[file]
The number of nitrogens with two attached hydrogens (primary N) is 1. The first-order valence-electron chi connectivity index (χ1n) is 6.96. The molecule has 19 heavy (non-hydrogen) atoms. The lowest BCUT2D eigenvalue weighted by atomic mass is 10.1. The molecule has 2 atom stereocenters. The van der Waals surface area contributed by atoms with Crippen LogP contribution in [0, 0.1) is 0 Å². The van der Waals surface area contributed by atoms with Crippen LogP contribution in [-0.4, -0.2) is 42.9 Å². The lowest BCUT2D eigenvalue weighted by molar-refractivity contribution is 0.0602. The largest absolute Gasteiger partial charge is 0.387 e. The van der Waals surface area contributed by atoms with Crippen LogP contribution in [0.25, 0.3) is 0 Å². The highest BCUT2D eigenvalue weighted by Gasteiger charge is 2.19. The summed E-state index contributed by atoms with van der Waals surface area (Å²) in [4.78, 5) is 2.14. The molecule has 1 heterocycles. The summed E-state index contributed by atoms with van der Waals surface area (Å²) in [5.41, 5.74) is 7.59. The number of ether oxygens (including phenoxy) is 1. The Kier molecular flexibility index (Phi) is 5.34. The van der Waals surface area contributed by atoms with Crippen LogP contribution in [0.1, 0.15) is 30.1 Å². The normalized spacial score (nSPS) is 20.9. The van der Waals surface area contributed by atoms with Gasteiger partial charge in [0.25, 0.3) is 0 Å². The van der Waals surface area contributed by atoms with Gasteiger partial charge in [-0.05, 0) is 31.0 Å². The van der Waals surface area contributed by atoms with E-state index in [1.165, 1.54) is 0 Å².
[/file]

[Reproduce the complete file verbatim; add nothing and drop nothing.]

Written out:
The number of nitrogens with two attached hydrogens (primary N) is 1. The first-order valence-electron chi connectivity index (χ1n) is 6.96. The molecule has 19 heavy (non-hydrogen) atoms. The lowest BCUT2D eigenvalue weighted by atomic mass is 10.1. The molecule has 2 atom stereocenters. The van der Waals surface area contributed by atoms with Crippen LogP contribution in [0, 0.1) is 0 Å². The van der Waals surface area contributed by atoms with Crippen LogP contribution in [-0.4, -0.2) is 42.9 Å². The lowest BCUT2D eigenvalue weighted by molar-refractivity contribution is 0.0602. The largest absolute Gasteiger partial charge is 0.387 e. The van der Waals surface area contributed by atoms with Crippen LogP contribution in [0.25, 0.3) is 0 Å². The highest BCUT2D eigenvalue weighted by Gasteiger charge is 2.19. The summed E-state index contributed by atoms with van der Waals surface area (Å²) in [4.78, 5) is 2.14. The molecule has 1 heterocycles. The summed E-state index contributed by atoms with van der Waals surface area (Å²) in [5.41, 5.74) is 7.59. The number of ether oxygens (including phenoxy) is 1. The Kier molecular flexibility index (Phi) is 5.34. The van der Waals surface area contributed by atoms with Crippen LogP contribution in [0.1, 0.15) is 30.1 Å². The normalized spacial score (nSPS) is 20.9. The van der Waals surface area contributed by atoms with Gasteiger partial charge in [0.25, 0.3) is 0 Å². The van der Waals surface area contributed by atoms with Gasteiger partial charge in [-0.05, 0) is 31.0 Å². The van der Waals surface area contributed by atoms with E-state index in [1.165, 1.54) is 0 Å².